In my recent soul-searching post on where digital engagement is heading next, I mentioned that social media needs to embed itself back into digital work as a whole.
This is in part for protection – if ‘playing around with Facebook’ is a separate team or activity, it’s ripe for being cut, frankly (I worry for those few social media officers out there).
But it is also for the reason that an integrated approach to digital, including traditional web stuff, plus email, plus the interactive bits, probably makes sense. Of course, there is then the next stage of integration, which would be into other, non-digital comms and engagement activity – but I’m even less of an expert in that sort of thing so won’t talk too much about it.
A direction that this line of thinking took me in the other day was towards forums: pretty traditional bulletin board style sites that feel like they have been around forever.
In case you were wondering, forums are online discussion sites, where threaded conversations are organised into topics. Users can quote and reply to one another in a fairly linear way.They’re most un-social media like, for a number of reasons, some techie, some not.
For example, the technology is not always the most sophisticated, and it doesn’t tend to integrate too well with your other online profiles. Also, unless the people running the forum manages it really tightly, they can quickly degenerate into bickering bear-pits where nothing constructive is ever discussed. It’s also pretty hard to keep conversations on track and to make it easy for people to find information – topics are often repeats of those already discussed, which can frustrate everyone involved.
But it strikes me that despite Facebook’s huge numbers, and the growth of Twitter and blogging (all great things, by the way, and I am not suggesting anybody stops being involved with them!), an awful lot of mass engagement online is with the forums.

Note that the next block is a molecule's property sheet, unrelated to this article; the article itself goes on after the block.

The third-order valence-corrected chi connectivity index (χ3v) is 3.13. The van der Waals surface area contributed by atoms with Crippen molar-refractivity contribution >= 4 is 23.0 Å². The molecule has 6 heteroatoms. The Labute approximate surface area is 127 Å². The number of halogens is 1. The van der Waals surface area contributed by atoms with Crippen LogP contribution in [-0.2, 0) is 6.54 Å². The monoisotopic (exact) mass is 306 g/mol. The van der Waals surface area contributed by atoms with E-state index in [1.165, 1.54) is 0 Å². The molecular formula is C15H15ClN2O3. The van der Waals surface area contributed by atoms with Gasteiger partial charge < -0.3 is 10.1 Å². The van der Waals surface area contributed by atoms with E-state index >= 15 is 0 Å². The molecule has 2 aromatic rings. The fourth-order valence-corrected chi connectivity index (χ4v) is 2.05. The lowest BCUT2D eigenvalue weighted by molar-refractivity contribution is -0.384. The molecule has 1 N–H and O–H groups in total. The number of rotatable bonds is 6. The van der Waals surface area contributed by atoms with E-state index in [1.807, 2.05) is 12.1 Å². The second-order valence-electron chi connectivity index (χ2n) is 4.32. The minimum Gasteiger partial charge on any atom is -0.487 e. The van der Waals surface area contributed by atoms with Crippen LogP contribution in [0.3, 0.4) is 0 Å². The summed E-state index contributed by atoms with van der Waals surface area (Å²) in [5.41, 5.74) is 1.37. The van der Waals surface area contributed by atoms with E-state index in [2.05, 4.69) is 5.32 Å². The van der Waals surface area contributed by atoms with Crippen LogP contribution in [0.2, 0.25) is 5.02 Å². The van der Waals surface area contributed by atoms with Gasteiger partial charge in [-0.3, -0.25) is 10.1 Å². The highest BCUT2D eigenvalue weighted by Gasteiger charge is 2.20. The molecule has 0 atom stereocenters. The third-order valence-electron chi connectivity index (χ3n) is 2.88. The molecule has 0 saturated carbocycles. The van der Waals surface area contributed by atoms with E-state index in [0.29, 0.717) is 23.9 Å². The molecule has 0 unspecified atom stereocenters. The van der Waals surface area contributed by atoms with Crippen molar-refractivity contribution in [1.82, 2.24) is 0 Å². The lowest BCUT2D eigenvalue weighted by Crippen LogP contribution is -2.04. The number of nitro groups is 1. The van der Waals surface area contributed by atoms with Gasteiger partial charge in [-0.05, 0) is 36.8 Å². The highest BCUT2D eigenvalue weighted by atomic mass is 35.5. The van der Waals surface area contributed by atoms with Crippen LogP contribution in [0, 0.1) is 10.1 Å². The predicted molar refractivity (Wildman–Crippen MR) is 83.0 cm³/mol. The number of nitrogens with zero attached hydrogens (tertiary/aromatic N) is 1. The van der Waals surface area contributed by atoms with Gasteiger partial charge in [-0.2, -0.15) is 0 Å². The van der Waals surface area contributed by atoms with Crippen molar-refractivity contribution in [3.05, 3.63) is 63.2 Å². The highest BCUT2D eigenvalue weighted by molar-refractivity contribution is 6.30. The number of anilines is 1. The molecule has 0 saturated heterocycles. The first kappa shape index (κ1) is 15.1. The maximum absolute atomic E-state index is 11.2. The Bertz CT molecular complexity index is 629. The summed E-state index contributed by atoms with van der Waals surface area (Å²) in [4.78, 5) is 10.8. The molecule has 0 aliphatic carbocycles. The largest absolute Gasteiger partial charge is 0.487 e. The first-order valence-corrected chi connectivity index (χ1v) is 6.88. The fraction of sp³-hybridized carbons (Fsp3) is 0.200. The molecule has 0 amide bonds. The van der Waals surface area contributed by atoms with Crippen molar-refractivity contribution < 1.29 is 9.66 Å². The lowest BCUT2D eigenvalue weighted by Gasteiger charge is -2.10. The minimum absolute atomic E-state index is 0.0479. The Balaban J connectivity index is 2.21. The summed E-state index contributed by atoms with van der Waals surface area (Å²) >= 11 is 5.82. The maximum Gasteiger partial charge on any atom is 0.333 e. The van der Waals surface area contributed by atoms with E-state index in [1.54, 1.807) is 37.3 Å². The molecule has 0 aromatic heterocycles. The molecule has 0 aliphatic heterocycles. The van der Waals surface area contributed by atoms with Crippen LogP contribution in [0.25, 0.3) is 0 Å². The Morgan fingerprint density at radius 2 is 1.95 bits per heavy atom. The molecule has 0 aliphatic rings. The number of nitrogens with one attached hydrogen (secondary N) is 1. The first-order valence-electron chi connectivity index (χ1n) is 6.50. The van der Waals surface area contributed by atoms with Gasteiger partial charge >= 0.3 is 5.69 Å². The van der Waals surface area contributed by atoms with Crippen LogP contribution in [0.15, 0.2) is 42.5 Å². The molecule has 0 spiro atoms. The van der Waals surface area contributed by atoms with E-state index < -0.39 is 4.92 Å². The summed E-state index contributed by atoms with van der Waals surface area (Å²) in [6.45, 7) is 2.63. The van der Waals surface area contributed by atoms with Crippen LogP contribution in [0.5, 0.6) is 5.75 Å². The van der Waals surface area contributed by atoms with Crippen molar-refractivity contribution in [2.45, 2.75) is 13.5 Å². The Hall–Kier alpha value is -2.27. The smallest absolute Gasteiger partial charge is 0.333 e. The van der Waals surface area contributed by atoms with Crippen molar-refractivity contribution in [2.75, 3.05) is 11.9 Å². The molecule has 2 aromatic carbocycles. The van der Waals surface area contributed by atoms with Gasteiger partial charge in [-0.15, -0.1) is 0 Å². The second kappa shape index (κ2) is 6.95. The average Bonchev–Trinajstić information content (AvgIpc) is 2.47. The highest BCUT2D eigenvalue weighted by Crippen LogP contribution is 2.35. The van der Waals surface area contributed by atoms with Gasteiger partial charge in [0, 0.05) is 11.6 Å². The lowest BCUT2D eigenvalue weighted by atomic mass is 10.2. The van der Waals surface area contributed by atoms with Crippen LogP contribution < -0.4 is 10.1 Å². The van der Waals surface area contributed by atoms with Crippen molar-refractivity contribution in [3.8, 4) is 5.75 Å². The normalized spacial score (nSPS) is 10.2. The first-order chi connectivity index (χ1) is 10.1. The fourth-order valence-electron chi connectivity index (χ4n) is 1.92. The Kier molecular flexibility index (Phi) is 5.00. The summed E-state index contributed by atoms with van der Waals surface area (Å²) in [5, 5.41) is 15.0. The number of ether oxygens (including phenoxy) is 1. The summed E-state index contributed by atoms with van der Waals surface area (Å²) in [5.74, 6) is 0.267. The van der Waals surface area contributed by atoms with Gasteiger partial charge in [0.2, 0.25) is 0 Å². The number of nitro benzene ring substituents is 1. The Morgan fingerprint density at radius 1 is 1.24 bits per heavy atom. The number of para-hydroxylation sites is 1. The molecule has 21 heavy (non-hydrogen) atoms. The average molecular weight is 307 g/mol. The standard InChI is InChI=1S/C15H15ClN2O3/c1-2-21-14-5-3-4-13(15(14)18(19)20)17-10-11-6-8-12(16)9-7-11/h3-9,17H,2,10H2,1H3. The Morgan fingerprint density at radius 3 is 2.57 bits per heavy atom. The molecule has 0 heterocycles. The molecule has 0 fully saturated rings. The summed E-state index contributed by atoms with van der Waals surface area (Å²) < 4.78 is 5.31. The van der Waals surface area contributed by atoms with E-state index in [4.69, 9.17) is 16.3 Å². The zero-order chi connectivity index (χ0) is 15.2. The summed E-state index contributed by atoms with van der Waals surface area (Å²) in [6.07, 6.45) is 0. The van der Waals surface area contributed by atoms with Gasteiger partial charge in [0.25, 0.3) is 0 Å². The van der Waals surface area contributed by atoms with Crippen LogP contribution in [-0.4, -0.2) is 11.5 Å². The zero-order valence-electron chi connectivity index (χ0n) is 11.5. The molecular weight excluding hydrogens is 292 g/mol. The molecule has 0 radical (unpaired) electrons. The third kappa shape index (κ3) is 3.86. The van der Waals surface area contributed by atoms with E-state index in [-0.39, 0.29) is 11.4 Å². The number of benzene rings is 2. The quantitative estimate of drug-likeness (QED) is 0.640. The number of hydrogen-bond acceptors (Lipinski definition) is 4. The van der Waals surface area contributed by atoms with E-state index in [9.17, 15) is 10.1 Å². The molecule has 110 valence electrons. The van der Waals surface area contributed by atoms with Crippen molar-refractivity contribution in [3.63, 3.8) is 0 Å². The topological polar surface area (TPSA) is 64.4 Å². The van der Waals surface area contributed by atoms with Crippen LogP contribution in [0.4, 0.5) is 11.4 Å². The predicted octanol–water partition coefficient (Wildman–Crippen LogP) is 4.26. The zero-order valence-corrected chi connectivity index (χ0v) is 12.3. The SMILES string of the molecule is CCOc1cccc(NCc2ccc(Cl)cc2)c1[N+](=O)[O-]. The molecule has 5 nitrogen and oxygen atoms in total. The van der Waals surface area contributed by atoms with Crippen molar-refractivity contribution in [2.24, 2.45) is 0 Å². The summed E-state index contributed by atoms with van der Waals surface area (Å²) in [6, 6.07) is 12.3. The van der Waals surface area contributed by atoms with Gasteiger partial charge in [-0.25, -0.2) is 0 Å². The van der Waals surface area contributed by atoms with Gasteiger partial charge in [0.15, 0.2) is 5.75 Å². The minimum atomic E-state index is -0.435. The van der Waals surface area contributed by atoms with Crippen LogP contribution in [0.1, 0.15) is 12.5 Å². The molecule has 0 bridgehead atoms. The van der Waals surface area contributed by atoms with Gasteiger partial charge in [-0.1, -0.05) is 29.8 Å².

Think about some of the big online communities, and what technology drives them. There are the communities of interest, like NetMums (and MumsNet), Money Saving Expert, the Student Room. Also the communities of place, like the Sheffield forum, the East Dulwich forum – and smaller ones like Around Ampthill. The number of active members and posts on these sites can be frightening.
Support communities around software or services are almost always traditional forums, and despite some of the drawbacks of the medium, they thrive, and are full of great content, interesting conversations and detailed information.
Also, those spaces which include forum-type elements are pretty much always the most popular. Think about the Ning sites you belong to, or the Communities of Practice. Try as you like to get people to blog, or contribute to wikis, it’s the forums they always gravitate to first.
There are also some other online communities, which have a rich culture and an insanely dedicated following – but where government folk should generally fear to tread, like 4chan and b3ta for instance (I’ve linked to their Wikipedia entries rather than the actual sites to save your jobs). These are fascinating examples of genuine communities of quite remarkable levels of online influence – and they have pretty simple bulletin board style technology at their heart.
What’s interesting especially about 4chan is the fact that it is anonymous – the very opposite of what social networking online tends to be about. I’m always happy to lecture people on the need to use real names in online spaces to build trust – and I think it is true as a general rule – but sites like 4chan, chaotic and anarchic as they are – seem to succeed without the need for this.
So what’s the point of writing about all this?
Well, when thinking digital engagement, don’t just think social media or social networking. People coming together online has been happening for a very long time and it is vital to focus some of your attention on some of the older-school communities, as well as Facebook groups and Twitter streams.
Second, the best thing about these forums is that they already exist – building them can be very time consuming. It’s a great example of the use of cognitive surplus, with a bit of big society thrown in for good measure, that volunteers are running these spaces (ok, some make money, but not many). Approach those behind these forums and see if there is a way you can work together – they often have a loyal band of motivated and enthusiastic people who care about stuff ready and waiting to contribute.
So are forums the cutting edge of technology? Not really. But they aren’t going away any time soon, and right now they are, I think, one of the most dependable sources of interested, web-savvy people to get involved in digital campaigns. Don’t ignore them.